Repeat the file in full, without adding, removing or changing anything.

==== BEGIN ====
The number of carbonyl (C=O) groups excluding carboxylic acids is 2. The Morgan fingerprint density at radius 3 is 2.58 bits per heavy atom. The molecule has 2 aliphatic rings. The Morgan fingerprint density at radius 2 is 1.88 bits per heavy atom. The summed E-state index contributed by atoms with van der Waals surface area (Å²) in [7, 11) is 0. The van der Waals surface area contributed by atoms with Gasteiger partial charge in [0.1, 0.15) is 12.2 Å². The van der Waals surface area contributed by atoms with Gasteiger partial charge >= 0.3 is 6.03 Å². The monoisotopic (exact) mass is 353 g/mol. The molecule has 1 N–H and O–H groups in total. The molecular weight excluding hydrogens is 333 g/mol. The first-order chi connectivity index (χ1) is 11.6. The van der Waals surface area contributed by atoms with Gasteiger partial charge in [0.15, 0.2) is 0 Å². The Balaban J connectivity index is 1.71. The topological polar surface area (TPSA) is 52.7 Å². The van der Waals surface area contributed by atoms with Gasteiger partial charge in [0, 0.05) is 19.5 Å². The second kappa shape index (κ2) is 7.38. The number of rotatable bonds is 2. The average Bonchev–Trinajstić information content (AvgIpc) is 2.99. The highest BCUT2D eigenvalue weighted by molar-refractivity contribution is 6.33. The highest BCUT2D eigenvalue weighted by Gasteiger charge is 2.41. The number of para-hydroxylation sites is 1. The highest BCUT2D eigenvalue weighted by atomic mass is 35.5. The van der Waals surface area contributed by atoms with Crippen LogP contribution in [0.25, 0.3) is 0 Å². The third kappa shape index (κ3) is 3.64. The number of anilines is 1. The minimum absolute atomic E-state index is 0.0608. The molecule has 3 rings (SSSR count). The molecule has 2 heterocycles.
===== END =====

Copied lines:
The number of carbonyl (C=O) groups excluding carboxylic acids is 2. The Morgan fingerprint density at radius 3 is 2.58 bits per heavy atom. The molecule has 2 aliphatic rings. The Morgan fingerprint density at radius 2 is 1.88 bits per heavy atom. The summed E-state index contributed by atoms with van der Waals surface area (Å²) in [7, 11) is 0. The van der Waals surface area contributed by atoms with Gasteiger partial charge in [0.1, 0.15) is 12.2 Å². The van der Waals surface area contributed by atoms with Gasteiger partial charge >= 0.3 is 6.03 Å². The monoisotopic (exact) mass is 353 g/mol. The molecule has 1 N–H and O–H groups in total. The molecular weight excluding hydrogens is 333 g/mol. The first-order chi connectivity index (χ1) is 11.6. The van der Waals surface area contributed by atoms with Gasteiger partial charge in [0.15, 0.2) is 0 Å². The Balaban J connectivity index is 1.71. The topological polar surface area (TPSA) is 52.7 Å². The van der Waals surface area contributed by atoms with Gasteiger partial charge in [0, 0.05) is 19.5 Å². The second kappa shape index (κ2) is 7.38. The number of rotatable bonds is 2. The average Bonchev–Trinajstić information content (AvgIpc) is 2.99. The highest BCUT2D eigenvalue weighted by molar-refractivity contribution is 6.33. The highest BCUT2D eigenvalue weighted by Gasteiger charge is 2.41. The number of para-hydroxylation sites is 1. The highest BCUT2D eigenvalue weighted by atomic mass is 35.5. The van der Waals surface area contributed by atoms with Crippen LogP contribution in [0.25, 0.3) is 0 Å². The third kappa shape index (κ3) is 3.64. The number of anilines is 1. The minimum absolute atomic E-state index is 0.0608. The molecule has 3 rings (SSSR count). The molecule has 2 heterocycles.